The job of structural engineers around the world is arguably getting more difficult. Many urban centers are experiencing booming populations and increased vehicle traffic, and environmental changes create new challenges for buildings, bridges, and roadways. New breakthroughs in engineering design from the University of Warwick could lead to indestructible bridges that rely on compression for their strength, and lack the weak points that make traditional bridges so vulnerable. And the design process is inspired by nature.
Wanda Lewis of University of Warwick’s School of Engineering employs the process of ‘form-finding’ to create bridge designs that need little or no maintenance or repairs. For a quarter century, Lewis has been studying forms in nature to learn how simple stress patterns make it possible for delicate objects, such as a leaf on a tree, to withstand the intense force of wind, rain, or impact against a tree branch. Although she says “nature’s design principles cannot be matched by conventional engineering design,” she has developed a mathematical model that could lead to super durable manmade bridges.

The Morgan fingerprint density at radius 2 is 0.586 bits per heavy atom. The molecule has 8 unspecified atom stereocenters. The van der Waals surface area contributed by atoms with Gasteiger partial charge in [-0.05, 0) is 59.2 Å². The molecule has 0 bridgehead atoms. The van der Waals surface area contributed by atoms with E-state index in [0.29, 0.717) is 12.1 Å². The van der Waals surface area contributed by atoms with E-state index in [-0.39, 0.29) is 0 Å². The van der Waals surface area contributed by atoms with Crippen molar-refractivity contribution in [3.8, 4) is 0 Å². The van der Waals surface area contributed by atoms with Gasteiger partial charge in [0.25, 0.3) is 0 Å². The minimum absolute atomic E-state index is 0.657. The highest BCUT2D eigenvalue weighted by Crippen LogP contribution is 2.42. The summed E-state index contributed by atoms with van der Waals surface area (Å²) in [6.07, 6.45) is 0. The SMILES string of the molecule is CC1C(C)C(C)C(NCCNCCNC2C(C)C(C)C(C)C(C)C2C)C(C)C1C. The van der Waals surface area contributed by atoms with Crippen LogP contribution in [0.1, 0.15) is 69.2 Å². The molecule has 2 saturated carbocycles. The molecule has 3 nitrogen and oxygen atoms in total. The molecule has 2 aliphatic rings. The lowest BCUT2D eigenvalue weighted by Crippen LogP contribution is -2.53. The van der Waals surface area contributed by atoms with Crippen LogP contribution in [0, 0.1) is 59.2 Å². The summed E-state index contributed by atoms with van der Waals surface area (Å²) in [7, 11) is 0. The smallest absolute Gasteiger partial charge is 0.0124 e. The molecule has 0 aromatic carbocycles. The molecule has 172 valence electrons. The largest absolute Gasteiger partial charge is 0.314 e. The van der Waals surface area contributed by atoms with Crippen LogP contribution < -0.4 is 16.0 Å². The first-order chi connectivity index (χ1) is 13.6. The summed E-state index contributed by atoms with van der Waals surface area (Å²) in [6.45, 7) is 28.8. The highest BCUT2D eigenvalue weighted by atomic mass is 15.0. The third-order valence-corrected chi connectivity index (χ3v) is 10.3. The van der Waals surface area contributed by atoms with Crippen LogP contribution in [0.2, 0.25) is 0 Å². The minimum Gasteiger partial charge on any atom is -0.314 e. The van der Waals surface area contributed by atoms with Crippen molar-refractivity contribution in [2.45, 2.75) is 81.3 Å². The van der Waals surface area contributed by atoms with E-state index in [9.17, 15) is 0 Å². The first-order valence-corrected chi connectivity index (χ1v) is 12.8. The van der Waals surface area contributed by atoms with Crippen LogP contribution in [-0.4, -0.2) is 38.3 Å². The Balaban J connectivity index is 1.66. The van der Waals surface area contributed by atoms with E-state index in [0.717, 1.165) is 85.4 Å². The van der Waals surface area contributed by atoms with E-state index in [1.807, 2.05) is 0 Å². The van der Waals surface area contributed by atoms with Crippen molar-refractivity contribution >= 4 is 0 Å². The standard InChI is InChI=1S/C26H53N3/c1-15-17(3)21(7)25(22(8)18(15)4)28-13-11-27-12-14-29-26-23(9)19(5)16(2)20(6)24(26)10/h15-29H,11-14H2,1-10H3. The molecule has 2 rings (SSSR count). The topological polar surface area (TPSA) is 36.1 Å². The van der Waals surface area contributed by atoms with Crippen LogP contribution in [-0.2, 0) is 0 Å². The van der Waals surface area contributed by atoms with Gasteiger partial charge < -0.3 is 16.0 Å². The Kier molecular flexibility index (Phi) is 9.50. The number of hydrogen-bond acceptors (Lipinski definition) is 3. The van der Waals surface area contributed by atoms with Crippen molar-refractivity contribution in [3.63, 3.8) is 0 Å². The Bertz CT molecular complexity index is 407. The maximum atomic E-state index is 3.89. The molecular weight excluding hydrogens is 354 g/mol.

The optimal arch—a fully self-supporting bridge structure—has been the target of engineers for centuries, and Lewis’ research could be the key that unlocks the next wave of structural engineering. Her mathematical models respond to the failings of the inverted parabola and the catenary form, classical theory’s only two existing concepts for an optimal arch which both have weak points. The new models could help engineers build bridges that can withstand not only heavy regular traffic, but also earthquakes, floods, and high winds.
Her findings were recently published in the journal Proceedings of the Royal Society A: Mathematical, Physical and Engineering Science.